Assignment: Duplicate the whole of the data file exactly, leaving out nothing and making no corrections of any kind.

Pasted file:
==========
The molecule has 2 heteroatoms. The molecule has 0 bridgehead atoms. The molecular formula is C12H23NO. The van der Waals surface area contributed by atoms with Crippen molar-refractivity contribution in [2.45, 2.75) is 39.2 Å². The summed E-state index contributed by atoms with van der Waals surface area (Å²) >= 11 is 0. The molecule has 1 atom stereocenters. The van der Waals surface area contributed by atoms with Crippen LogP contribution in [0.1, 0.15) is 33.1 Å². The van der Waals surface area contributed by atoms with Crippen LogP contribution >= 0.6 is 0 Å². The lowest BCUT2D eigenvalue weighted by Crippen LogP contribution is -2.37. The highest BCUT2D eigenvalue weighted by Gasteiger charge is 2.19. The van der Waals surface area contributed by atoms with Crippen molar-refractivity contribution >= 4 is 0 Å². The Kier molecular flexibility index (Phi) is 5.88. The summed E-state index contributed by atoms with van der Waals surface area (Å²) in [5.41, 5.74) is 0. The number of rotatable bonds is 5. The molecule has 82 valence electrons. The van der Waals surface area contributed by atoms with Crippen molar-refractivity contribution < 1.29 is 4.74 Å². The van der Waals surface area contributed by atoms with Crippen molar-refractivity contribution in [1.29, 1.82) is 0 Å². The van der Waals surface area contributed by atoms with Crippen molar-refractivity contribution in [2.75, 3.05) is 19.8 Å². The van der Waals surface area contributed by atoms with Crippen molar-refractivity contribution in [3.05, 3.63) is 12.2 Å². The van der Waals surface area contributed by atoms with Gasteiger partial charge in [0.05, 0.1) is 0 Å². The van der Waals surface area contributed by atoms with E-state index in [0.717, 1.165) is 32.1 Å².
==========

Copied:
The molecule has 2 heteroatoms. The molecule has 0 bridgehead atoms. The molecular formula is C12H23NO. The van der Waals surface area contributed by atoms with Crippen molar-refractivity contribution in [2.45, 2.75) is 39.2 Å². The summed E-state index contributed by atoms with van der Waals surface area (Å²) >= 11 is 0. The molecule has 1 atom stereocenters. The van der Waals surface area contributed by atoms with Crippen LogP contribution in [0.1, 0.15) is 33.1 Å². The van der Waals surface area contributed by atoms with Crippen LogP contribution >= 0.6 is 0 Å². The lowest BCUT2D eigenvalue weighted by Crippen LogP contribution is -2.37. The highest BCUT2D eigenvalue weighted by Gasteiger charge is 2.19. The van der Waals surface area contributed by atoms with Crippen molar-refractivity contribution >= 4 is 0 Å². The Kier molecular flexibility index (Phi) is 5.88. The summed E-state index contributed by atoms with van der Waals surface area (Å²) in [5.41, 5.74) is 0. The number of rotatable bonds is 5. The molecule has 82 valence electrons. The van der Waals surface area contributed by atoms with Crippen molar-refractivity contribution < 1.29 is 4.74 Å². The van der Waals surface area contributed by atoms with Crippen molar-refractivity contribution in [1.29, 1.82) is 0 Å². The van der Waals surface area contributed by atoms with Crippen molar-refractivity contribution in [2.75, 3.05) is 19.8 Å². The van der Waals surface area contributed by atoms with Crippen molar-refractivity contribution in [3.05, 3.63) is 12.2 Å². The van der Waals surface area contributed by atoms with Gasteiger partial charge in [0.05, 0.1) is 0 Å². The van der Waals surface area contributed by atoms with E-state index in [0.717, 1.165) is 32.1 Å².